Ann Herr Mitchell and I always get to the farm early to set up the fry station, roll up the dough to make donut holes, bread fish and make sure that nothing catches on fire -- and put it out if it does. That's what we do, its our thing, our routine and our time together. We're full of giggles and good cheer.
I was especially looking forward to it this year. I actually laughed out loud on the way to the farm in anticipation. Our traditions had taken a big hit last year. I was Blogstock for July 4th - I'm not second guessing or regretting my decision, I had a wonderful time. Unfortunately it would turn out to be the last with Larry and Kathy and it was the first without Mr. Herr. There was no celebrating Christmas with Ann this year either, in light of Larry and Kathy's deaths just two days before.
Imagine my surprise and dismay when I learned that dad had replaced us! And by dismay, I mean that I was furious! Frosted! Dare I say it - pissed off! This lead to Ann and I having heated discussions in the kitchen and exchanging lots of glances and internal eye-rolling. The whole thing might have been a little easier to swallow if our replacement was not so condescending and bossy.
There was a group of guys around the fryers trying to get them lit. I asked if I could try it and was told: It's a complicated piece of equipment. Those are fighting words dude! And it's really not a complicated piece of equipment - light the pilot, turn up the gas to heat the oil and fry stuff. And there might be one person in the group that has lit more fryers in their career in the foodservice business than any of the assembled yahoos. Any maybe someone who had lit those very fryers the year before. Hummm, who could that be?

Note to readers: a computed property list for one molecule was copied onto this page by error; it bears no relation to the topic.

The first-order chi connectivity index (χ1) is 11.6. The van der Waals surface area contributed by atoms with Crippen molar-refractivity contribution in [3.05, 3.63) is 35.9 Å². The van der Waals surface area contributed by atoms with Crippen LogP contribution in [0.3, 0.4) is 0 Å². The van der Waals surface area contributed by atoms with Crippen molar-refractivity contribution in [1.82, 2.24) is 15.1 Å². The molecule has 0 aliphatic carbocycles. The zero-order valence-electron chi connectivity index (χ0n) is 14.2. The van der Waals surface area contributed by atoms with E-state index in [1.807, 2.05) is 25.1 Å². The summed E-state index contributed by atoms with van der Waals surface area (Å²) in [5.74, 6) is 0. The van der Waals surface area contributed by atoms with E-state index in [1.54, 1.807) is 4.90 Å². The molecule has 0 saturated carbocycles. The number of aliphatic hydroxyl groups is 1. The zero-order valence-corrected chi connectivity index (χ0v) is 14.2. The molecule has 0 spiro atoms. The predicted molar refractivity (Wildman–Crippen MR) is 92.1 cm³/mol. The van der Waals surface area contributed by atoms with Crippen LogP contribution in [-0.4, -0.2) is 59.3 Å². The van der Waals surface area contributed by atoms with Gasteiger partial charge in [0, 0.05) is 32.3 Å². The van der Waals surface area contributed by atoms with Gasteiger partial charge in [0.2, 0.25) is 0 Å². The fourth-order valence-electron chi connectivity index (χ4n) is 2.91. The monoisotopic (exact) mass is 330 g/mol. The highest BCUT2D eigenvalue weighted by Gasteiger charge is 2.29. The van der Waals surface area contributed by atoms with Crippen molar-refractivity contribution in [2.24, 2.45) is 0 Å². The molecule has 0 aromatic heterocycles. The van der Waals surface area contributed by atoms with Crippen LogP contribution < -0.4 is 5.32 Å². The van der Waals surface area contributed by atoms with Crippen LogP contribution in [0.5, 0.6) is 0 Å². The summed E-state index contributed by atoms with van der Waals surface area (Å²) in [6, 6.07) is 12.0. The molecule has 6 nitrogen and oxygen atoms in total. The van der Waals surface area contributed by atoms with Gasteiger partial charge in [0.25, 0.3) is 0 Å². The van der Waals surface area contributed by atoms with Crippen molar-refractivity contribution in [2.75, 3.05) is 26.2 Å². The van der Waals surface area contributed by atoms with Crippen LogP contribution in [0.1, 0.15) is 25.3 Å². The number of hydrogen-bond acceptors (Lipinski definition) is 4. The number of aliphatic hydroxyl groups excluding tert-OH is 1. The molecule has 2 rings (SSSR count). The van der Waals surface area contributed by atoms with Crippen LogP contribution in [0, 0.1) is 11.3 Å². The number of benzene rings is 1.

Between Ann and I (with a quick call to her brother to confirm something) the pilot lights were lit in no time. Our replacement started to fry something immediately, and I very nicely suggested that maybe he should wait until the oil got to the proper temperature. I handed him the thermometer and skedaddled out of the barn before I stuck it some where that I shouldn't.
Annie and I retreated to the house where we exchanged Christmas gifts - she gave me a swell jacket (that makes me look shapely!), a necklace, an amazing photo album (did you know that we were fifth grade cheerleaders?) and a great photo calendar. I gave her a 2.5 gallon shop vac and a Spode tree pattern bowl. I have no idea where I stashed the books I bought for her.
I had a come-to-Jesus talk with myself and decided that I was not mad at our replacement -- after all, he'd never been there before and had no idea that we usually ran the 'kitchen.' I decided that I should be mad at dad, but made myself get over that - it would make for a very long day if I didn't. I wish I could say that I quit grumbling, but that would be a lie.
We did go back to the barn and impart our 15 years of cooking for the event knowledge. And I did mention to dad that an apprentice year might have been appropriate for the new cooks and I let it go.
As it turned out the cook took off after a couple of hours and Nora and the cousins went back to their routine -- breading fish, telling stories and drinking beer.
I needed some normalcy after the craziness of the last month. Of course, it's pretty funny that cooking in a fryer, in a barn, on the Martin Luther King holiday, drinking beer is normal - but it feels more right than a lot of things in my life.
I did take time to give the next generation a lesson.
More friends than ever made the trip to the farm.
And you're all invited next year - just don't get between Ann and me and the fryer.
Here are more photographs of the day - and I thought that posing the twins was great fun, poor things.